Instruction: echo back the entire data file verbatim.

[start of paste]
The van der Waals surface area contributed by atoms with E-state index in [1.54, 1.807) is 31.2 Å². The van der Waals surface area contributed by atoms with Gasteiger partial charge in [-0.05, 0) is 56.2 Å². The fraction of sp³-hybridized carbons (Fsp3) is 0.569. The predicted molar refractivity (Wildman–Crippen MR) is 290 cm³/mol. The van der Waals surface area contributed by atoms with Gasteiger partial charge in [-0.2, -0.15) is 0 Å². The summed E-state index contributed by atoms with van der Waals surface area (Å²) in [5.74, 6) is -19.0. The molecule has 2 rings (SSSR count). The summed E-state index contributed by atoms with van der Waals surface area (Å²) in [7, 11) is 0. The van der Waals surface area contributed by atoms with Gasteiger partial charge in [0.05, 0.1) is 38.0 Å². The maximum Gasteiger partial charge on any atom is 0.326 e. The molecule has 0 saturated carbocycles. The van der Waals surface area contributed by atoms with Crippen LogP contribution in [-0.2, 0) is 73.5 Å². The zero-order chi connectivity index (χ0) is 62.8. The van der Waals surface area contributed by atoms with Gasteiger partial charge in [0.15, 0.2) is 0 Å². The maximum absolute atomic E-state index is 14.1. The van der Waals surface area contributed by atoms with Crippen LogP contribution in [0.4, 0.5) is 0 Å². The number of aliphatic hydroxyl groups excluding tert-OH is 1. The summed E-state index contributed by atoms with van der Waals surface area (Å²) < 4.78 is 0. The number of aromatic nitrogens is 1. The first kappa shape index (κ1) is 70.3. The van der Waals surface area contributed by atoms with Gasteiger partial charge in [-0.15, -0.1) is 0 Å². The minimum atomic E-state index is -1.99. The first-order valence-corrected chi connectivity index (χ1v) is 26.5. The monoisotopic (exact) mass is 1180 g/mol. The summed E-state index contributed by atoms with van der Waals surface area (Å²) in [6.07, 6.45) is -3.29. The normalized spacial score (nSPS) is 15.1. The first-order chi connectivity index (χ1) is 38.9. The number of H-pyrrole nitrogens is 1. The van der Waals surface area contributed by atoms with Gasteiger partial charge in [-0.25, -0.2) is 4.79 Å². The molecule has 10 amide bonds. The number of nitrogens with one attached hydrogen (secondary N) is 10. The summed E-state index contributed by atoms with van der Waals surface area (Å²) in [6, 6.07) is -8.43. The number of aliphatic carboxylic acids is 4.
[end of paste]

The van der Waals surface area contributed by atoms with E-state index in [1.54, 1.807) is 31.2 Å². The van der Waals surface area contributed by atoms with Gasteiger partial charge in [-0.05, 0) is 56.2 Å². The fraction of sp³-hybridized carbons (Fsp3) is 0.569. The predicted molar refractivity (Wildman–Crippen MR) is 290 cm³/mol. The van der Waals surface area contributed by atoms with Gasteiger partial charge in [-0.2, -0.15) is 0 Å². The summed E-state index contributed by atoms with van der Waals surface area (Å²) in [5.74, 6) is -19.0. The molecule has 2 rings (SSSR count). The summed E-state index contributed by atoms with van der Waals surface area (Å²) in [7, 11) is 0. The van der Waals surface area contributed by atoms with Gasteiger partial charge in [0.05, 0.1) is 38.0 Å². The maximum Gasteiger partial charge on any atom is 0.326 e. The molecule has 0 saturated carbocycles. The van der Waals surface area contributed by atoms with Crippen LogP contribution in [-0.2, 0) is 73.5 Å². The zero-order chi connectivity index (χ0) is 62.8. The van der Waals surface area contributed by atoms with Gasteiger partial charge in [0.15, 0.2) is 0 Å². The maximum absolute atomic E-state index is 14.1. The van der Waals surface area contributed by atoms with Crippen LogP contribution in [0.4, 0.5) is 0 Å². The number of aliphatic hydroxyl groups excluding tert-OH is 1. The summed E-state index contributed by atoms with van der Waals surface area (Å²) < 4.78 is 0. The number of aromatic nitrogens is 1. The first kappa shape index (κ1) is 70.3. The van der Waals surface area contributed by atoms with Gasteiger partial charge in [-0.15, -0.1) is 0 Å². The minimum atomic E-state index is -1.99. The first-order valence-corrected chi connectivity index (χ1v) is 26.5. The monoisotopic (exact) mass is 1180 g/mol. The summed E-state index contributed by atoms with van der Waals surface area (Å²) in [6.07, 6.45) is -3.29. The normalized spacial score (nSPS) is 15.1. The first-order chi connectivity index (χ1) is 38.9. The number of H-pyrrole nitrogens is 1. The van der Waals surface area contributed by atoms with Gasteiger partial charge in [-0.25, -0.2) is 4.79 Å². The molecule has 10 amide bonds. The number of nitrogens with one attached hydrogen (secondary N) is 10. The summed E-state index contributed by atoms with van der Waals surface area (Å²) in [6, 6.07) is -8.43. The number of aliphatic carboxylic acids is 4.